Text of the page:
The US Chamber of Commerce sued to stop a new Seattle ordinance that could pave the way for independent contractor drivers to unionize. The chamber warned in a court filing that the law could “balkanize” the market for independent contractor services.
“Absent judicial intervention, the city of Seattle and thousands of other municipalities would be free to adopt their own disparate regulatory regimes, which would Balkanize the market for independent-contractor services and inhibit the free flow of commerce among private service providers around the nation,” the lawsuit claims.
Seattle’s first-of-its-kind law includes drivers at firms such as Uber, Lyft and traditional taxi companies. The law took effect in January.
“Under the guise of regulating public safety, the ordinance at issue would, for the first time anywhere in the United States, insert a third-party labor union into the relationship between independent contractors and companies and require agreements that would fix wage and prices in violation of the nation’s anti-trust and labor laws,” according to the lawsuit.
The Seattle City Council first approved the law in December. City Council member Mike O’Brien at the time cited concerns some drivers were making less than minimum wage and were excluded from a number of labor standards.
Under the law, transportation companies can be required to collectively bargain with a designated union, according to the chamber. But it argues that such a rule is not legal.
“In amendments to the National Labor Relations Act, Congress expressly excluded independent contractors from collective-bargaining requirements,” said Randel Johnson, senior VP of Labor, Immigration and Employee Benefits for the US Chamber. “The city of Seattle — or any state or other municipal government — cannot dictate otherwise.”
Independent contractor status for drivers remains an issue, especially for Uber and Lyft, which rely on independent contractor drivers.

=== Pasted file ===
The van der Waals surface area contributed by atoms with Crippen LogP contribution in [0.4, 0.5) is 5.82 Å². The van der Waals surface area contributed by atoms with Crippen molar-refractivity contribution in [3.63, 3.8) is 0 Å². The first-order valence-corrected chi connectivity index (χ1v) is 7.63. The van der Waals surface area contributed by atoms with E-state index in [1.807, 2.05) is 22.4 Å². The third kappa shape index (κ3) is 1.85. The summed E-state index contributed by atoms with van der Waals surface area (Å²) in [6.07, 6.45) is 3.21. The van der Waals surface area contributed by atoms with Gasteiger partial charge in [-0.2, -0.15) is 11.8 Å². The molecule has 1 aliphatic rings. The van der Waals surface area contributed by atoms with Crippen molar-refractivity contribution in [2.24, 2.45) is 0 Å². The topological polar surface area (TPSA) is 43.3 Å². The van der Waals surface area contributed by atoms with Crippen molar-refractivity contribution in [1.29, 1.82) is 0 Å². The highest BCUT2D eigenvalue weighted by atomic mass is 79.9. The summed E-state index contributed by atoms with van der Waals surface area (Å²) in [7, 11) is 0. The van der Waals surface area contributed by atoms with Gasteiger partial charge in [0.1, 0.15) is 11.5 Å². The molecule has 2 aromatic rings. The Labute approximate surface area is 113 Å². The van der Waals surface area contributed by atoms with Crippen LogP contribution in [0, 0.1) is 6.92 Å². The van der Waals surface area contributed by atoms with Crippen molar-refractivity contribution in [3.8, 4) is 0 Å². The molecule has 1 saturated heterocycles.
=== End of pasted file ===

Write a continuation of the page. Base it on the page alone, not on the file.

The AFL-CIO recently weighed in with a statement that gig economy workers, such as Uber and Lyft drivers, be classified as employees, not independent contractors. And Teamsters affiliate, the App-Based Drivers Association, announced a ride-share startup in Edmonton, Canada, that would allow its drivers to unionize. The ride-share firm is called TappCar and would compete with Uber and Lyft.
Separately, both Uber and Lyft still face lawsuits over misclassification. Lyft agreed to settle one lawsuit in January; it would pay $12.25 million and drivers would remain independent contractors. That case is still in play after a judge raised questions about the settlement. Another case involving Uber and independent contractors who claim they were misclassified is still set to go to trial on June 20. However, California’s Employment Development Department recently awarded unemployment compensation to a former Uber driver from California, ruling he was an employee, according to news reports. The National Labor Relations Board also accused Uber of impeding a probe in another case, according to another news reports.